Oct 27, 2019

Schiff: John Bolton is a "very important witness" in impeachment inquiry

House Intelligence Chairman Adam Schiff (D-Calif.) said on ABC's "This Week" that he wants former White House national security adviser John Bolton to testify in the Ukraine investigation, but that he assumes the Trump administration will fight House investigators in court to prevent him from appearing.

"John Bolton is a very important witness. We already know from the testimony of others that this is someone who was concerned that people in the State Department — Ambassador Sondland and others, Mulvaney — were cooking up a "drug deal." And by that he meant a corrupt deal, involving withholding a White House meeting or perhaps the withholding of aid as well, for these political purposes."
— Schiff

The big picture: Trump's former Russia adviser Fiona Hill testified that Bolton told her to alert the chief National Security Council lawyer that Rudy Giuliani was "cooking up" a "rogue operation" with acting White House Chief of Staff Mick Mulvaney and Gordon Sondland, the ambassador to the EU.

  • The Washington Post reported on Thursday that Bolton warned U.S. Trade Representative Robert Lighthizer that Trump would likely oppose restoring some of Ukraine's trade privileges — an indication that the suspension of assistance to Ukraine may have extended beyond just military aid.
  • Bolton is currently in talks to testify in the impeachment investigation, the New York Times reports.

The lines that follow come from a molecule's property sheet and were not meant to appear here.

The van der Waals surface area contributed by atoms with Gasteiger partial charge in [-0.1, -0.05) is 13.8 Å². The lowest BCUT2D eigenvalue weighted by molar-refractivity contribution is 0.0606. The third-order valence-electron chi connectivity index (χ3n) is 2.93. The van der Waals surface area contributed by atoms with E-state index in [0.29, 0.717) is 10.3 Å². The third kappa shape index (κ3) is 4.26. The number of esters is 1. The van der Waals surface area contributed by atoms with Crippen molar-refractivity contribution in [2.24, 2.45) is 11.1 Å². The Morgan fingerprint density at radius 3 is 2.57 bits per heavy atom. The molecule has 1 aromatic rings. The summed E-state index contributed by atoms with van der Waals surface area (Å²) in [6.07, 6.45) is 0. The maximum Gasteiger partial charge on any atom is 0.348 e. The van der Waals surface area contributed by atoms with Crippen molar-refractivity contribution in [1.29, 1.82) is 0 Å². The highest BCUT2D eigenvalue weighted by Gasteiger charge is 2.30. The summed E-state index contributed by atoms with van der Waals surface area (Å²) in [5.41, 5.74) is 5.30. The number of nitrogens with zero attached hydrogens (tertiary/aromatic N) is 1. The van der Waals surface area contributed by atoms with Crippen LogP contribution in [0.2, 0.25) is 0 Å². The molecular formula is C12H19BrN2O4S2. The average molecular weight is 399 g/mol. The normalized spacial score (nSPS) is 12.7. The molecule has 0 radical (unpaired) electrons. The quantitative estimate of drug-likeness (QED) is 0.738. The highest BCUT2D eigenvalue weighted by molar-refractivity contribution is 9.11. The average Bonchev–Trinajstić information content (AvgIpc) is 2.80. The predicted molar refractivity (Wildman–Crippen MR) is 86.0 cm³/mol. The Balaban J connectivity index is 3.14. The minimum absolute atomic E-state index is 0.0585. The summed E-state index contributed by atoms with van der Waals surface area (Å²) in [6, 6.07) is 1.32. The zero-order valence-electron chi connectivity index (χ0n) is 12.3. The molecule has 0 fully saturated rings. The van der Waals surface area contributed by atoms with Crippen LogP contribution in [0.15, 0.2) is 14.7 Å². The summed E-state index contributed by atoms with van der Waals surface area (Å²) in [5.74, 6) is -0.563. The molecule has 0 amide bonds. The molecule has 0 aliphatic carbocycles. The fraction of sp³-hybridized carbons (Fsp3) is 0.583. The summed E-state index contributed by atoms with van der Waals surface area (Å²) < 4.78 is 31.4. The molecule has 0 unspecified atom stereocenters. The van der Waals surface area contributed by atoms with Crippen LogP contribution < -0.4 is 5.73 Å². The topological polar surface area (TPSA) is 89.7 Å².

What to watch: Schiff also told ABC's Martha Raddatz that he expects the committees to start conducting public hearings "soon," but wouldn't outline a specific timeline.

Go deeper: John Bolton to write Trump book, pairs with top agents

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Updated 15 mins ago - Politics & Policy

George Floyd protests: What you need to know

Police block protesters at a rally on May 30 outside the state house on the fourth straight day of demonstrations against the death of George Floyd. Photo: Megan Jelinger/Anadolu Agency via Getty Images

Protests over the death of George Floyd and other police-related killings of black men spread across the U.S. Saturday, amid tense standoffs with police in several cities.

The big picture: Floyd's fatal run-in with police is the latest reminder of the disparities between black and white communities in the U.S. and comes as African Americans grapple with higher death rates from the coronavirus and higher unemployment from trying to stem its spread.

U.S. cities crack down on protests against police brutality

Photo: Megan Jelinger/Anadolu Agency via Getty Images

Major U.S. cities have implemented curfews and called on National Guard to mobilize as thousands of demonstrators gather across the nation to continue protesting the death of George Floyd.

The state of play: Hundreds have already been arrested as tensions continue to rise between protesters and local governments. Protesters are setting police cars on fire as freeways remain blocked and windows are shattered, per the Washington Post. Law enforcement officials are using tear gas and rubber bullets to try to disperse crowds and send protesters home.

Trump to invite Russia and other non-member G7 countries to summit

President Trump at Cape Canaveral, Florida, on Saturday. Photo: Saul Martinez/Getty Images

President Trump told reporters on Saturday evening he would postpone the G7 summit to September and expand the meeting to more nations that are not members of the Group of 7.

Details: Trump said he would invite Russia, South Korea, Australia and India to the summit, according to a pool report. "I don’t feel that as a G7 it properly represents what’s going on in the world. It’s a very outdated group of countries," he said.